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Politics

IRS chief out; Obama vows new oversight

President Obama said Wednesday that the Internal Revenue Service “has to operate with absolute integrity.”

Alex Wong/Getty Images

President Obama said Wednesday that the Internal Revenue Service “has to operate with absolute integrity.”

WASHINGTON — President Obama on Wednesday ousted the acting commissioner of the Internal Revenue Service and pledged to work with Congress to investigate the agency’s improper targeting of conservative groups, an attempt to contain the boiling controversy with decisive action.

“I will not tolerate this kind of behavior in any agency, but especially in the IRS, given the power that it has and the reach that it has into all of our lives,” Obama said in a brief statement in the East Room at the White House. “It’s important to institute new leadership.”

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An inspector general’s report released this week found that the IRS improperly targeted conservative and Tea Party groups for extra scrutiny when they applied to become charitable organizations. Obama said that, after he demanded to know who was responsible, Treasury Secretary Jacob Lew had sought and received the resignation of the IRS acting commissioner, Steven Miller.

Steven Miller had taken over the IRS post in November.

EPA

Steven Miller had taken over the IRS post in November.

“Americans have a right to be angry about it, and I’m angry about it,” Obama said. “It should not matter what political stripe you’re from. The fact of the matter is, is that the IRS has to operate with absolute integrity.”

The announcement came at the end of a day when the White House sought to gain control of several controversies that have practically paralyzed Washington, energized the president’s Republican opponents in Congress, and threatened to stall his agenda early in his second term.

About an hour before Obama’s statement about the removal of the commissioner, the administration took the extraordinary step of releasing 100 pages of internal e-mails that reveal how top officials shaped the public talking points following the attacks on the consulate last Sept. 11 in Benghazi, Libya.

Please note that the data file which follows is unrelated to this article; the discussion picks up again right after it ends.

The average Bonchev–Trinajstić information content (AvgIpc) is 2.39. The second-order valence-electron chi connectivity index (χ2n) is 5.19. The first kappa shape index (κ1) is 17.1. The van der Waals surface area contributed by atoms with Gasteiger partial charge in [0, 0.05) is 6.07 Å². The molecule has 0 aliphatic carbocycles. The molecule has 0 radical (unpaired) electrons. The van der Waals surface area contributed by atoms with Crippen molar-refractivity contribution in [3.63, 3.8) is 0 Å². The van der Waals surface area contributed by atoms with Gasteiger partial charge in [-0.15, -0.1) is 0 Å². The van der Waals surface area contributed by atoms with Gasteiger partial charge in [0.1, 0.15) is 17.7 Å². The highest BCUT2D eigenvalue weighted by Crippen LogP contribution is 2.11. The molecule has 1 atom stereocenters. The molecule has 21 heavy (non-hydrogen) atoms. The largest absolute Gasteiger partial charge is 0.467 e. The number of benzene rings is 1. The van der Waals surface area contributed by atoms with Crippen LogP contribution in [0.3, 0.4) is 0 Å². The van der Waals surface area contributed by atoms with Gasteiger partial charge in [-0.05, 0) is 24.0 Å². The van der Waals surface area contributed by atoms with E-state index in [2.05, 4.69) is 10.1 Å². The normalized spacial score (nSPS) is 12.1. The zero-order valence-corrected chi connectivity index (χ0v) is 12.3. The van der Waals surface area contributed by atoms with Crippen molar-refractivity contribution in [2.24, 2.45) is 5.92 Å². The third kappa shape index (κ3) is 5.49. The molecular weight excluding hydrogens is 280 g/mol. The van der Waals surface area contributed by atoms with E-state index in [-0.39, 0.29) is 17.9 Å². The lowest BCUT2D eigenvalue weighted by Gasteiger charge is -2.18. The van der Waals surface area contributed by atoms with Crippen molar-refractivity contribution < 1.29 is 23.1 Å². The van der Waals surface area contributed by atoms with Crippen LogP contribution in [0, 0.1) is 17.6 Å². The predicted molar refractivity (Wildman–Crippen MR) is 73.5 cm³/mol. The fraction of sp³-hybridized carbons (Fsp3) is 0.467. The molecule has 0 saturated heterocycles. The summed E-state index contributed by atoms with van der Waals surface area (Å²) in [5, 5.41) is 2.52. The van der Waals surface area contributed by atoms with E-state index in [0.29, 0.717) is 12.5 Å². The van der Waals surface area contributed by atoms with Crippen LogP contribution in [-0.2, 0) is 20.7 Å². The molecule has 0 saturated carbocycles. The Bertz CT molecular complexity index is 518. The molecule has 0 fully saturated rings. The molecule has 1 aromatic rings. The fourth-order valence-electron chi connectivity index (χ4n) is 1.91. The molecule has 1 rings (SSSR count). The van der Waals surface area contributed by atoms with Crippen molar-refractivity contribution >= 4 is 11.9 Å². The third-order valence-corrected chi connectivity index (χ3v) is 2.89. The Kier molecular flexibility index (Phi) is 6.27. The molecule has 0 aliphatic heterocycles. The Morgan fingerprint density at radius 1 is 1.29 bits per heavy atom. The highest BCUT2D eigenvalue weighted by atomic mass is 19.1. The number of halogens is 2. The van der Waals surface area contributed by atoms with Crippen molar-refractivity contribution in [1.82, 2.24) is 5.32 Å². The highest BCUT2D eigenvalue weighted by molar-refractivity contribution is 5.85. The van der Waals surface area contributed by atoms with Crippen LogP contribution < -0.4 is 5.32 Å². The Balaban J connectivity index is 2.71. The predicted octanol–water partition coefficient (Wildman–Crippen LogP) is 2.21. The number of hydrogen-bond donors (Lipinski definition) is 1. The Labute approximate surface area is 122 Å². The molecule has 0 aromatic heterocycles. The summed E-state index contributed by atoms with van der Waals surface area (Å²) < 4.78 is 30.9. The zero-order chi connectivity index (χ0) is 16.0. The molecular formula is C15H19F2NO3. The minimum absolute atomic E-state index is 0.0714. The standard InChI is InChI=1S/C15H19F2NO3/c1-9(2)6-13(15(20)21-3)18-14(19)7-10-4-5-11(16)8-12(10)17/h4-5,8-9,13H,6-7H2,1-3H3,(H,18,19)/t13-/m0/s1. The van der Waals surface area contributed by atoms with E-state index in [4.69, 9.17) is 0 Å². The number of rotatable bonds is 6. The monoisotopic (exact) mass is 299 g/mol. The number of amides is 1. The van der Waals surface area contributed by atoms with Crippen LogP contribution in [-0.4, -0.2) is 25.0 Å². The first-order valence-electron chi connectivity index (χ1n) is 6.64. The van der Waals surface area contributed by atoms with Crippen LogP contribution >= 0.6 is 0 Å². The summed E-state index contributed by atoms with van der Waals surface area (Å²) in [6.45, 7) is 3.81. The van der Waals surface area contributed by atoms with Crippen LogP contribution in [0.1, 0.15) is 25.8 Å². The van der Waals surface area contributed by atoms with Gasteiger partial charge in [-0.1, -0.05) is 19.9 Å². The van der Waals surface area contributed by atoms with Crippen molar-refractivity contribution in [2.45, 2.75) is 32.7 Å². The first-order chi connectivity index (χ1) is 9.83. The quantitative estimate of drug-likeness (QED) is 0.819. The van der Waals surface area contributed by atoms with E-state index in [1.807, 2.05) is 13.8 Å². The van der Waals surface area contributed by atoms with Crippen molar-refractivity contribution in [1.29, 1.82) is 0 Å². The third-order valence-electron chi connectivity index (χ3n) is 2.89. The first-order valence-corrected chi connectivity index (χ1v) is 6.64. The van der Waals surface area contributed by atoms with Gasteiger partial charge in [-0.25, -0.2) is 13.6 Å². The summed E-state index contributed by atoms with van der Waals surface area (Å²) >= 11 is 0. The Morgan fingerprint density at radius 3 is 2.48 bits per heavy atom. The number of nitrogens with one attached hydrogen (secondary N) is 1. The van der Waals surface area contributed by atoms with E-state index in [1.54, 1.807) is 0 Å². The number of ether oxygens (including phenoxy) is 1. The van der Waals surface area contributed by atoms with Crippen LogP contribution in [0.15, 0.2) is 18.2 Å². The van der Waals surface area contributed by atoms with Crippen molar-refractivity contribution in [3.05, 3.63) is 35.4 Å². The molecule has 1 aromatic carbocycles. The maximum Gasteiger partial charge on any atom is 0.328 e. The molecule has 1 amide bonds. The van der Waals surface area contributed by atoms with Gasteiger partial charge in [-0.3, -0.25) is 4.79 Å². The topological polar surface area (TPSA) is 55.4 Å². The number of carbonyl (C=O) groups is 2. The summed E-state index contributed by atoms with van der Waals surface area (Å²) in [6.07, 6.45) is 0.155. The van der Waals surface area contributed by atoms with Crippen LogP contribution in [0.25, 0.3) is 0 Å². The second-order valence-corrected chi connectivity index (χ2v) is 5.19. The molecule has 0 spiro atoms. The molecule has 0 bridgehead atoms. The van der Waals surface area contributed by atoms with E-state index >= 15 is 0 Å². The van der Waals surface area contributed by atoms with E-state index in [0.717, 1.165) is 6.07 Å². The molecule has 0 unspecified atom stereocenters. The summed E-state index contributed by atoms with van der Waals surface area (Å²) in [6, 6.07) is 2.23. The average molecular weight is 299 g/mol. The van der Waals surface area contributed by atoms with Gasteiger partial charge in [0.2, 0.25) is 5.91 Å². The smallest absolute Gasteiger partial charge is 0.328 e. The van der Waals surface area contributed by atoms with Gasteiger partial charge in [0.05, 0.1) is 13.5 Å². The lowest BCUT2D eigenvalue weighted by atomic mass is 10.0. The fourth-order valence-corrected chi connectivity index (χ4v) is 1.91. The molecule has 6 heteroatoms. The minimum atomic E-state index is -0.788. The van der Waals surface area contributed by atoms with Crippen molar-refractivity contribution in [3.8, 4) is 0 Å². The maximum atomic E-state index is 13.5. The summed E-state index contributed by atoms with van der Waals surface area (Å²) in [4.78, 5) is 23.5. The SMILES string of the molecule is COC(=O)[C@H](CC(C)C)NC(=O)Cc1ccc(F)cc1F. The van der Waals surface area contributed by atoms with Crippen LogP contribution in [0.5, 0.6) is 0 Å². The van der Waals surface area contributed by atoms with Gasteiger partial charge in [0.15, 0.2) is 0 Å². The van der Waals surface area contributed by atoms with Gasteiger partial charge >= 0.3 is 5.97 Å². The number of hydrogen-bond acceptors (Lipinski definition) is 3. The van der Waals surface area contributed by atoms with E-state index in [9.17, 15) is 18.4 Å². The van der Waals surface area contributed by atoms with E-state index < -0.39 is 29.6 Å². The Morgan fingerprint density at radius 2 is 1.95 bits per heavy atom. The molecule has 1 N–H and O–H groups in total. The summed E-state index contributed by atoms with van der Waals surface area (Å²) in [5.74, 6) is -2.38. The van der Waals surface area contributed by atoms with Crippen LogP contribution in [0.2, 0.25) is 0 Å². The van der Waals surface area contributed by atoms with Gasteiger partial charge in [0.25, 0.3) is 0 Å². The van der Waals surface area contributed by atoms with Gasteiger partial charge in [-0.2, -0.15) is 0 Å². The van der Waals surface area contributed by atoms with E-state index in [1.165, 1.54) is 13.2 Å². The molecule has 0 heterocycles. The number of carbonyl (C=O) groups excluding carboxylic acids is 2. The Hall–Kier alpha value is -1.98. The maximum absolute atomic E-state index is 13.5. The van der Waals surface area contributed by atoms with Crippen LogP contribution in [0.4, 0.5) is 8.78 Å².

Those e-mails, which Republicans have been requesting for weeks, show a back-and-forth between the CIA and the State Department over how politicians should characterize the assault, which killed four Americans, including an ambassador.

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The release of the e-mails was intended to mute criticism that the White House tried to edit the talking points in a way that downplayed the possibility of a terrorist act several months before Obama faced reelection.

“This release is long overdue, and there are relevant documents the administration has still refused to produce,” said Brendan Buck, a spokesman for House Speaker John Boehner. “We hope, however, that this limited release of documents is a sign of more cooperation to come.”

Separately, Attorney General Eric Holder spent much of the afternoon on Capitol Hill, getting grilled by members of a House committee in testimony that produced tense exchanges over a number of issues, including the Justice Department’s decision to secretly seize phone records of Associated Press journalists.

Meanwhile, the White House said it was renewing support of a federal shield law, which would protect journalists from having to reveal their sources. Depending on how a new shield law is written, however, it might not have prevented the seizure of AP’s phone records.

The most widely condemned controversy, however, has centered on the IRS. Obama first expressed frustration and anger several days after Lois Lerner, the official who oversees the tax exempt groups, apologized Friday at a legal conference for targeting conservative groups.